End of life

While it is not yet certain, it appears the end of my mother’s life is near at hand. This (reprinted below) is all I can do to give you a piece of how I feel about her. Please note the Times left off my last line, which I may never be able to say again.

I was pleased to see my mother’s body on the cover of a recent Arkansas Times (Jan. 18), but was puzzled as to why Alice Walton’s head was atop it.

My mother, Golda Belle Watson Adams, wasn’t the Rosie the Riveter, but she was an airplane inspector at Tulsa’s McDonnell-Douglas airplane plant during World War II. My dear aunt, her late sister Mary, was the first woman to become a final inspector there. Her late brother Roosevelt lived through Bataan and spent 43 months in a Japanese POW camp. My late father Melton Eugene Adams flew in those planes as a flight engineer over the Hump and back.

Yes, my family is a cliche — mama built ’em and daddy flew ’em — and I’m proud of it.

Each of them worked like dogs and risked their lives for democracy, my father and my uncle more so, my mother and my aunt less so, but factory work is dangerous, too, then and now. After that war was over, they worked at other jobs, some paid (beautician, farm equipment salesman, nightclub worker, union steward) and some not (housewife), making their living from the sweat of their brows.

Alice Walton has never worked a day in her life.

She exerts effort, but it isn’t work. It’s play.

Alice Walton inherited billions of dollars that her late father’s corporation systematically gouged out of the American working man and woman. She plays investment banker with those dollars to make more dollars. That isn’t work. It’s play, cruel, brutal play with other people’s lives at other people’s expense for Alice Walton’s profit. We all have our family traditions.

I’m thrilled for Arkansas that Crystal Bridges is here. Arkansas is no less deserving of great art than any other place. After all, most great American museums are the legacy of robber barons, ruthless industrialists, and other swine. That our local swine has so gifted us with the fruits of others’ labors is simply in the American tradition.

So I wasn’t all that surprised when Tom Dillard, historian at the University in Arkansas of Walmart up in lost little Fayetteville said, “I don’t think the Waltons are robber barons, but if they are, they’re OUR ROBBER BARONS. After serving as a ‘colony’ for more than a century during which our natural resources and labor were shipped north, it is about time that Arkansas received some payback.”

Is that what it comes down to? My CEO can beat up your CEO? My warlord is stronger than your warlord? My robber baron can steal from your robber baron? I want nothing of it.

When Randy Newman wrote his brilliant song “Rednecks,” his incitement of Northerners comfortably bashing the South for the sins found in their own Northern backyards, his narrator said this of Lester Maddox: “Well, he may be a fool but he’s our fool / If they think they’re better than him they’re wrong.”

I’m under no illusions that I’m better than Lester Maddox. Randy Newman told me so, from on stage in Atlanta, when we in the audience thoughtlessly clapped at his mention of Maddox’s death. When it arrives, I won’t clap for Alice Walton’s death, either. I’ve learned that lesson.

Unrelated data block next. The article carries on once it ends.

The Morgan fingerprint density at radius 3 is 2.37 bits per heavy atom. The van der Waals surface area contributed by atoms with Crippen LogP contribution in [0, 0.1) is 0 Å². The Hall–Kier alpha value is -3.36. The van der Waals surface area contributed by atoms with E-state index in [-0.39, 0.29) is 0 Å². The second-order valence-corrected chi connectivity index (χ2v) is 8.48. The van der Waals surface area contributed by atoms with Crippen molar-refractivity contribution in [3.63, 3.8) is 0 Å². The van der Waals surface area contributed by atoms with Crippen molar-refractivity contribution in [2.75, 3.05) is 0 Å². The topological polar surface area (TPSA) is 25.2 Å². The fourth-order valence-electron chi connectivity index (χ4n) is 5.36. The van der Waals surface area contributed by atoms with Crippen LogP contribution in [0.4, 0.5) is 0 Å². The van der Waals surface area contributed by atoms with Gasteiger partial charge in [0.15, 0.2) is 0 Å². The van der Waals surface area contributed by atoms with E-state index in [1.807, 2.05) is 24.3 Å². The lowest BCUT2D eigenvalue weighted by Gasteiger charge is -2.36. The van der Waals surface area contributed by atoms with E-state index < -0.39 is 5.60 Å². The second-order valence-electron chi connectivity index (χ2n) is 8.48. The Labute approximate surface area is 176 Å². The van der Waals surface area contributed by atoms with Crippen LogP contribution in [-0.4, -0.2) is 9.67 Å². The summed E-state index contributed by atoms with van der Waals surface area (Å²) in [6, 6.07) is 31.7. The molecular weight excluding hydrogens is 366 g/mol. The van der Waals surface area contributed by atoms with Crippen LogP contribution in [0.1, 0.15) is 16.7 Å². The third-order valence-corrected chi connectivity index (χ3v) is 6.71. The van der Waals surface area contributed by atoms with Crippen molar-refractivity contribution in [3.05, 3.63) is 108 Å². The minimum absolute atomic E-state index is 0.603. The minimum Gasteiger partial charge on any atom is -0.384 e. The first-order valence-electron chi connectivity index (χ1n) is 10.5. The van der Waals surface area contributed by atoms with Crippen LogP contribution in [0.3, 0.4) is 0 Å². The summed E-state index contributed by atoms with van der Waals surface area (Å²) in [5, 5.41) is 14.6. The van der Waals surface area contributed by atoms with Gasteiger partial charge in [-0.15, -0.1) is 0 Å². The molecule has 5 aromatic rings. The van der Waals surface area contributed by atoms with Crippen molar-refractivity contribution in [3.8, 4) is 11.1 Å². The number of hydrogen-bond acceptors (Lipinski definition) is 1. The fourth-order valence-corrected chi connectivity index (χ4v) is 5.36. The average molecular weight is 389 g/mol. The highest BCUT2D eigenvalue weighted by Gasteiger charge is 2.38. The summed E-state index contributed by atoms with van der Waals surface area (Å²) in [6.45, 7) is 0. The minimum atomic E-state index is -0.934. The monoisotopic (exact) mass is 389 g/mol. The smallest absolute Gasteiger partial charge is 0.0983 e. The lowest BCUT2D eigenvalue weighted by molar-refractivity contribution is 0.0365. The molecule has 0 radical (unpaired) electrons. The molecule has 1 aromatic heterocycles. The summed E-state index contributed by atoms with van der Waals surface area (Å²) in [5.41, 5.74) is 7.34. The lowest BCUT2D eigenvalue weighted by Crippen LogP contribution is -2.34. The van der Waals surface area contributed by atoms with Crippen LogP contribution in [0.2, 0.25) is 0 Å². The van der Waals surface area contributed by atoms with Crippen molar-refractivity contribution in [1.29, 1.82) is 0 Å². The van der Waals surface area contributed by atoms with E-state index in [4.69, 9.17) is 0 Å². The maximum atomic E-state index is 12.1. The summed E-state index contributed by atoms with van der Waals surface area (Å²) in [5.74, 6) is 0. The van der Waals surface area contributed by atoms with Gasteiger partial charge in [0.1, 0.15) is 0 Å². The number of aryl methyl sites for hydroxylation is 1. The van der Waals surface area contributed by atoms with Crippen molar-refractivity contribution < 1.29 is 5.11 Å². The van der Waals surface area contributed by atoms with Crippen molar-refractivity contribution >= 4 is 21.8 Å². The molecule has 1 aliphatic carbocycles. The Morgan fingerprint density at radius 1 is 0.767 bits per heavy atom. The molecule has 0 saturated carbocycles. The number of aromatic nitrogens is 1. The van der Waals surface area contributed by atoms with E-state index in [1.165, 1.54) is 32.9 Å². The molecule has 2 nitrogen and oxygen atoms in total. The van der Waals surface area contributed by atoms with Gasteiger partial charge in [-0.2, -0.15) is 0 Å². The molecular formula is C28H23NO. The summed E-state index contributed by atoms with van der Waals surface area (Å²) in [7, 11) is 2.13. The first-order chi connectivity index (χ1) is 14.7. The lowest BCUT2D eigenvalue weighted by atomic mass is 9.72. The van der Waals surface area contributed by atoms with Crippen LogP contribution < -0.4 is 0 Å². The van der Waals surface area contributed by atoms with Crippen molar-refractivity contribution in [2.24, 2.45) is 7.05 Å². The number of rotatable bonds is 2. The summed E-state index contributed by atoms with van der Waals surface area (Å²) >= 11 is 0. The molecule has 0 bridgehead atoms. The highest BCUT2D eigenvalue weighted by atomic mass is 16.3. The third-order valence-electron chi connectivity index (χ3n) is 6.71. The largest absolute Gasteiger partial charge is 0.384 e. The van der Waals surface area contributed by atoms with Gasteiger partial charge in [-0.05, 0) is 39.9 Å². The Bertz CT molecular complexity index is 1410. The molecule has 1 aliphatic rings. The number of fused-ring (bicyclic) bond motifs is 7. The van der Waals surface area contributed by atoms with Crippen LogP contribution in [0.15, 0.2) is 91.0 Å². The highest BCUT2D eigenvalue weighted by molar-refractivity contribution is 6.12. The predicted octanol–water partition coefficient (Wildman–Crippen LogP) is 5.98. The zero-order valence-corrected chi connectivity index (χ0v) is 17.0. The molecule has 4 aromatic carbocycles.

But the living Alice Walton isn’t fit to kiss my living mother’s ass.

Johnnie Watson Adams

Little Rock

Post-Election Review

I’m not sure, but I think something or someone I voted for won! That doesn’t always happen. So it’s time to take stock:

Do song and story still have the power to connect and move people across time and space and culture? Why, yes, they do.

Does human solidarity still have the power to pull people together for the common good as they understand it, for kind and compassionate action as they see it called for in the world? Why, yes, it does.

Does the magnificence of the world we live in, both the physical world we all share and the interior world we each possess, and those shared world we create, still stir my heart and ear and eye? Why, yes, it does.

All things considered, I’m in pretty good shape. What about you?

The Cynical Brilliance of the Tom Cotton YouTube ad

You know the ad I’m talking about, right? The guy who said, “It’s me again!” in those unskippable fifteen-second YouTube ads for Tom Cotton. That ad. I’ve turned it down and done something else for thirteen seconds so often this last month. And it was effective.

I was talking to a friend yesterday about this ad. We both seized on it as a sign that the Cotton campaign was doing something smart with its fistful of money. I didn’t realize till today just how smart it was.

Think about the character in that ad. What made it so annoying was the part he played. He looked like that jerk who always knows everything, is typically right, is a real jackass, and is a lot of fun to hang out with when he isn’t taking your paycheck on a bar bet.

He depressed me with his vitality in the service of death.

What was your reaction? I suspect it was more weariness than anger. And that’s important.

One of the tactics everyone in politics uses is to demoralize the opponents, getting them to beat themselves with poor morale and thus poor performance. This ad did a bang-up job of doing that, especially among the YouTube demographic, which skews young.

It’s always hard to untangle causality in real-world social science, but if we could in this case, I would bet you cash money a significant number of voters, disproportionately young with all that goes along with that, did not vote due to this ad.

Well played, Tom Cotton, well played.

UU 102: Mirror, Mirror: Cultural Misappropriation Bites Me in the Ass (Part II)

It’s so easy to be fooled, as irrevespekay found out:

It is only now, in the midst of this frame around cultural borrrowing and misappropriation, I am now noticing *myself* in the mirror.  I found this poem online (which should have been my first clue that something could go awry).  SHIT-WHITE-GIRLS-SAY-2It was attributed to someone named Bee Lake who was described an Aboriginal poet.  I loved the imagery and the theology and thought, sure, not that I know much, but it seems to exude Aboriginal. Whatever that means.

But:

Turns out that Bee Lake is a fictional character, created by a white American woman named Marlo Morgan, who spent four months in Australia and wrote a book: